Scottish independence: Quebec Premier at Holyrood for talks
A nationalist arrives at the Scottish parliament having won an election but with no majority to deliver independence.
Pauline Marois' story sounds familiar. Its just like Alex Salmond's first term in government.
The premier of Quebec was in Edinburgh to discuss business, culture and, of course, politics with the first minister.
"No, this is not a nationalist summit," she told me.
Madame Marois secured victory in last year's elections but not enough votes to command a majority and therefore a third independence referendum for Quebec.
The largely French speaking province held constitutional votes in 1980 and 1995 with the last poll won by supporters of Quebec remaining as part of Canada, but only by 51% to 49%. Mrs Marois accepts that since then support for independence seems to have gone down.
"Now, you know, we have to work very hard because the population of Quebec is not convinced at this moment," she said.
But what lessons can she offer for Alex Salmond who faces his independence referendum in the autumn of 2014?
According to the premier a key issue for the Yes campaign in Quebec in 1995 was the message they offered voters.
"Maybe we should have said to the Quebecers that we are rich, we are able to be independent because that is the case...We don't have to be afraid."
The prosperity argument is already being deployed by Alex Salmond in relation to Scotland.
Another potential lesson for Mr Salmond, according to the premier, is finance.
Madame Marois suggested her side had been out-spent by other Canadian provinces and the federal government.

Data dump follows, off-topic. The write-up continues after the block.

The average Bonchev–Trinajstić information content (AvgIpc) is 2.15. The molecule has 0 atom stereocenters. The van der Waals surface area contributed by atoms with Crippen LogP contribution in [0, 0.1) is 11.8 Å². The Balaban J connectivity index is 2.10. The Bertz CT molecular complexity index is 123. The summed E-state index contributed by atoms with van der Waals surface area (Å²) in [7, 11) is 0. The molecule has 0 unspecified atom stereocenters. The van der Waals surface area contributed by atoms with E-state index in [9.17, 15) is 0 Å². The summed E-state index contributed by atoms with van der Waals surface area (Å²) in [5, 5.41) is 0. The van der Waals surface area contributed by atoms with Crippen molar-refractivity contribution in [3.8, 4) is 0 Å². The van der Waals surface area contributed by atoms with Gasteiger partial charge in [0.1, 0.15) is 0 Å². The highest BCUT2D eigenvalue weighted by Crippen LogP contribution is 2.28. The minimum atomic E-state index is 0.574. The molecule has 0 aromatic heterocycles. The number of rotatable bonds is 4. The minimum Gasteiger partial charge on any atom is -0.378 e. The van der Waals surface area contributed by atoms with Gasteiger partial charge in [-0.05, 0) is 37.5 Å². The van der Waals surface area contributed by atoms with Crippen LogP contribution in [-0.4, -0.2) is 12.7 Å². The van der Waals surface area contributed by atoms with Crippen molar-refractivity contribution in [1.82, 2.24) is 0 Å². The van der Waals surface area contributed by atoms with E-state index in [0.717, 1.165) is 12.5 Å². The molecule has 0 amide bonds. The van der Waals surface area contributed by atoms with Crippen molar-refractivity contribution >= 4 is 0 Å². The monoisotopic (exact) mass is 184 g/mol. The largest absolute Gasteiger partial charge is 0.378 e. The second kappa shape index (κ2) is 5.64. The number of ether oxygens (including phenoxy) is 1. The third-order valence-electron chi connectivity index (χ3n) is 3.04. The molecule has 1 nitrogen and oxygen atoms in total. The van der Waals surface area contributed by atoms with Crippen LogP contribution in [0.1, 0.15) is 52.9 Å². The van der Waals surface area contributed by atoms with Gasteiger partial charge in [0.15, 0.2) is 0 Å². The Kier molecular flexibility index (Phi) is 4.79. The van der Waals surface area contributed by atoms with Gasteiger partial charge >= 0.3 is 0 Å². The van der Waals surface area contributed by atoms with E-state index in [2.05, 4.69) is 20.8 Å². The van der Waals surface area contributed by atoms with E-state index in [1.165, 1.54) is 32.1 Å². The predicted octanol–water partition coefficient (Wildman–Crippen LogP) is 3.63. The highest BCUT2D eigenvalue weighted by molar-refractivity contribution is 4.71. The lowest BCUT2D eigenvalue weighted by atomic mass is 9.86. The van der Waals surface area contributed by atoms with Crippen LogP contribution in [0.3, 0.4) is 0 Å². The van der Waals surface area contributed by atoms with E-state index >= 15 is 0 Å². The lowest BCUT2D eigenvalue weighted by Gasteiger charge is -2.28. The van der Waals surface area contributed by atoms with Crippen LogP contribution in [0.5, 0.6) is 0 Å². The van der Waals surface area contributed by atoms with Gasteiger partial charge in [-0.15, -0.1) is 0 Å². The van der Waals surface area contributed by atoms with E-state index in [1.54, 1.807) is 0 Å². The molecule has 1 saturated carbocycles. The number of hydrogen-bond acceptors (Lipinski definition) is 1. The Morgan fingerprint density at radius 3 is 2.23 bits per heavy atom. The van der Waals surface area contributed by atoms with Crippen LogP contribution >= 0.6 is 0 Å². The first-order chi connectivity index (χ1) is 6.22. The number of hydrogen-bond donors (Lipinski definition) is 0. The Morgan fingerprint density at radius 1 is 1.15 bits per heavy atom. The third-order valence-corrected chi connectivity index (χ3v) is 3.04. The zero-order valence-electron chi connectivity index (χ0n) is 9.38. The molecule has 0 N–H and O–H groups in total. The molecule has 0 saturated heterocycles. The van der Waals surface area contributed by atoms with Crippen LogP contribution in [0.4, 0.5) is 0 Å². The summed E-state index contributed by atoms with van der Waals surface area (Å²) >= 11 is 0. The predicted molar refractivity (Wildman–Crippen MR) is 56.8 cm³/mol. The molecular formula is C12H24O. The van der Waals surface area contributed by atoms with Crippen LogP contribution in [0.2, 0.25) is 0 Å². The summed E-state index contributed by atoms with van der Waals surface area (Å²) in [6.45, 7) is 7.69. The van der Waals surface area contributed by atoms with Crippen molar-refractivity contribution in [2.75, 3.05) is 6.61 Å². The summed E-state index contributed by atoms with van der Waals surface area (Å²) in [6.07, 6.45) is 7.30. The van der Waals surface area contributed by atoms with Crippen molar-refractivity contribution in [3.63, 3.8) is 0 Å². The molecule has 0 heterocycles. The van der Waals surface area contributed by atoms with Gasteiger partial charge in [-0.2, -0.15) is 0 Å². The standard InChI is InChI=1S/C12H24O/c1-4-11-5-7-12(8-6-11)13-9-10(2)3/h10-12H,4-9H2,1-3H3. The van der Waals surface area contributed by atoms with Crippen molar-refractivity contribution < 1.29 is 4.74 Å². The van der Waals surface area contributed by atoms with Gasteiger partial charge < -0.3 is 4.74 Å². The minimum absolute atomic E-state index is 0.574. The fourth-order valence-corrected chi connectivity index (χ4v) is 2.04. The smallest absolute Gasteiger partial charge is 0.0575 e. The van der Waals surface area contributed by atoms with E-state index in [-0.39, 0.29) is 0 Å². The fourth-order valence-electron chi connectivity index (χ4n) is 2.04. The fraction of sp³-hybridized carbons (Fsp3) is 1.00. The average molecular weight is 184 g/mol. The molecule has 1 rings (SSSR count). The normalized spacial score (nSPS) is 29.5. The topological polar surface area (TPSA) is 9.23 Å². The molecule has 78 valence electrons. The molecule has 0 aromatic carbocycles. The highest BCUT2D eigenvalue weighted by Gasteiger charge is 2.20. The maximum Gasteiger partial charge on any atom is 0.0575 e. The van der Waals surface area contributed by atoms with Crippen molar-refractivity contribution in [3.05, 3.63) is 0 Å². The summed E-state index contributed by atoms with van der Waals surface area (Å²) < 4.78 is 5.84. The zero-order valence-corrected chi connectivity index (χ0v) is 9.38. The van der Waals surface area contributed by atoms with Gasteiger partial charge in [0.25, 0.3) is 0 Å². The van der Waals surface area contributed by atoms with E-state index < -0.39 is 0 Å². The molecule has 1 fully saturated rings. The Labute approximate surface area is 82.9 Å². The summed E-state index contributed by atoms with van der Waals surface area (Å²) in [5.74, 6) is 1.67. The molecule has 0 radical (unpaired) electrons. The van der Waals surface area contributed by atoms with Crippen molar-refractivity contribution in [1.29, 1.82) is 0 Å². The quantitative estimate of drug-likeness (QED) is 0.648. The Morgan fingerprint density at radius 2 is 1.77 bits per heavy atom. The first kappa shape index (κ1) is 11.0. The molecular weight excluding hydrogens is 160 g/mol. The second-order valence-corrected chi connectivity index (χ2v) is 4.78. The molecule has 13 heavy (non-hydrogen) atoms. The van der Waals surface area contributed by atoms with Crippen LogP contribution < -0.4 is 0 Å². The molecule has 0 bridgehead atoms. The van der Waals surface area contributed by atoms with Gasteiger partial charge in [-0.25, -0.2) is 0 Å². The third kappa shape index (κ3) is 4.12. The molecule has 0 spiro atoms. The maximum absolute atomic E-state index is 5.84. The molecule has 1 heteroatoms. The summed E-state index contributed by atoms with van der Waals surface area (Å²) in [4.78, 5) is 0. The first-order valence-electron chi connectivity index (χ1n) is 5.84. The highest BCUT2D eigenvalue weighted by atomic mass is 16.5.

"That has been very difficult for us," she insisted "because we didn't have any control of this".
Mr Salmond's control of finance rules for the 2014 referendum has caused controversy with opposition parties.
The electoral commission will give their view on how much each campaign should spend but it will be up the the SNP-controlled Scottish parliament to set the final rules.
As for a timetable for a third independence referendum for Quebec - Madame Marois is non-committal.
"If I table a question to the national assembly, I will not have the support of the opposition because they disagree with this project. So at this moment it is not possible for me to hold a referendum on the independence of Quebec," she said.
"If we have a majority we will work to convince the population of Quebec and if we think we succeed we could have a referendum, but I will not fix a date.
"In the past we made that and sometimes the political situation is not very good and we don't have a choice because we made a promise so this is why I want to leave the agenda open."
The premier said that when that time comes she will ask one single question and "it will be a simple question".
Before today's meeting, Madame Marois had not spoken to Alex Salmond and for the first minister it was a low key event.
Unlike previous visits from foreign government leaders no TV cameras were allowed to record the occasion.
Instead, one picture was issued of the two leaders shaking hands.
Mr Salmond's office explained this by saying the premier's meeting with the first minister was a simply a "courtesy" call.
Asked if she would return as the leader of an independent Quebec to see the leader of an independent Scotland, Madame Marois said "I am not reading the crystal ball, so I don't know when, but that could be very good news."